Sometimes you can’t help but cry…

Here’s my latest essay for a book project I’m working on for friend Bathsheba Monk’s Blue Heron Book Works. The working title is ‘Man Has Premonition of Own Death,’ which was the actual headline on a 1920s newspaper article about the tragic death of young mill worker Thomas Crooks, 23, who was my great-uncle.

I’ve been avoiding mirrors and l look the other way when I pass a plate-glass window, lest I glimpse my reflection. But I just held up my iPhone and accidentally glimpsed a reflection of my puffed up face and bald head and watery eyes — and I cried. Not the loud sobbing kind of crying. Just tears, sudden and unexpected.

All in all, I’m actually feeling surprisingly well. I haven’t lost weight, I’m handling the very intense chemotherapy treatments, and the doctor keeps giving me good news about how well the treatments are working.

But I still worry about what the future holds. So far, so good. But what if something goes wrong again? Two unexpected health crises early on — my initial brain surgery and, one month later, a near-fatal loss of blood — have never escaped my mind.

And the side-effects, albeit relatively minor, are affecting me more and more, mostly emotionally. My feet and legs are swollen, which often makes it difficult to walk, especially walking up stairs. Just in the past couple of weeks, I’ve noticed that food has hardly any taste. My eyes keep watering –because my eyelashes are half-gone. Likewise, I haven’t had to shave for weeks. And I’ve been more or less unable to talk since February, which leaves me even more isolated and cut off from the world — although it looks like a throat specialist, and an out-patient procedure, will finally restore my (melodious) voice in just a few weeks!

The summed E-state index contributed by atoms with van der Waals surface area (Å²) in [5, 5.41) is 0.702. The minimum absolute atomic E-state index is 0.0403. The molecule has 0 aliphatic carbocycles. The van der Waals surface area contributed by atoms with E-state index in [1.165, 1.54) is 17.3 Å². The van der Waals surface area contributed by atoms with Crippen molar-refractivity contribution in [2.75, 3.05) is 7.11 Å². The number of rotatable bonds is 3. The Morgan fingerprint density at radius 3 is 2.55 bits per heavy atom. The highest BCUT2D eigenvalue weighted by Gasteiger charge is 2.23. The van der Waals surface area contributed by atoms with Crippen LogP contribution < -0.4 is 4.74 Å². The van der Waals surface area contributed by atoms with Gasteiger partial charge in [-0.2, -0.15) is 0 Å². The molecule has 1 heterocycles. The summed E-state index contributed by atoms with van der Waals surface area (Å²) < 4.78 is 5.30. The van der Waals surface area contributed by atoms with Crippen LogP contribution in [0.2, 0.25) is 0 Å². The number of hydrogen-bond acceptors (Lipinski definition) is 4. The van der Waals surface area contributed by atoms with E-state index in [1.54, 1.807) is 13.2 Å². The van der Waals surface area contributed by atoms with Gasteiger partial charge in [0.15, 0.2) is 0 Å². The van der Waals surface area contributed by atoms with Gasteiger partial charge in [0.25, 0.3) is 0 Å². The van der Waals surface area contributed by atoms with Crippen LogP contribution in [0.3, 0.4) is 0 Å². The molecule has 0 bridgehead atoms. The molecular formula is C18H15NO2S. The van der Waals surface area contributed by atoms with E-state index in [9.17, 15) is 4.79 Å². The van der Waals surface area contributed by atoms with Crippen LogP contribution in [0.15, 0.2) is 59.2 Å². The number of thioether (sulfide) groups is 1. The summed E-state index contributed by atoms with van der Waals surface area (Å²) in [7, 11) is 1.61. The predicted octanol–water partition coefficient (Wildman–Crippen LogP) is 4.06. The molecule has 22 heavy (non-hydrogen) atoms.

So why am I being such a gloom merchant? Why am I succumbing to self-pity?

I’m extremely fortunate that my illness was caught while it was still treatable. Thankfully, my daughters, one in Brooklyn and the other in California, somehow knew that something was wrong with me, and twice got me to the ER just in time.

And I’ve never been blindly optimistic: I’ve faced difficulties before, and I’ve always faced them head-on — and I’m still here to talk about it!

So why was I so weepy tonight? I think part of is my nature. I’ve always tended toward melancholy. I once told a friend that I was optimistic about life, despite all the accumulated evidence to the contrary. And there’s still a part of me that vibrates like a tuning fork when Dylan sings ‘Everyone is wearing a disguise/to hide what they’ve got left behind their eyes.’

But I think it’s mostly that I’m not super-human. Throughout, I’ve been upbeat, and calm, and resolute. I’ve continued to be charming, and witty, and creative, and kind to kittens and puppies, and…the list goes on and on.

Yes, I’m fine now. The mood has passed.

But sometimes it!s just too goddamn much to deal with, and I’m overwhelmed by the reality of things. Sometimes  — not a lot, just sometimes — you just can’t help but cry.

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One thought on “Sometimes you can’t help but cry…

  1. Your essay was sad yet sounded brutally honest thus beautiful in the end.

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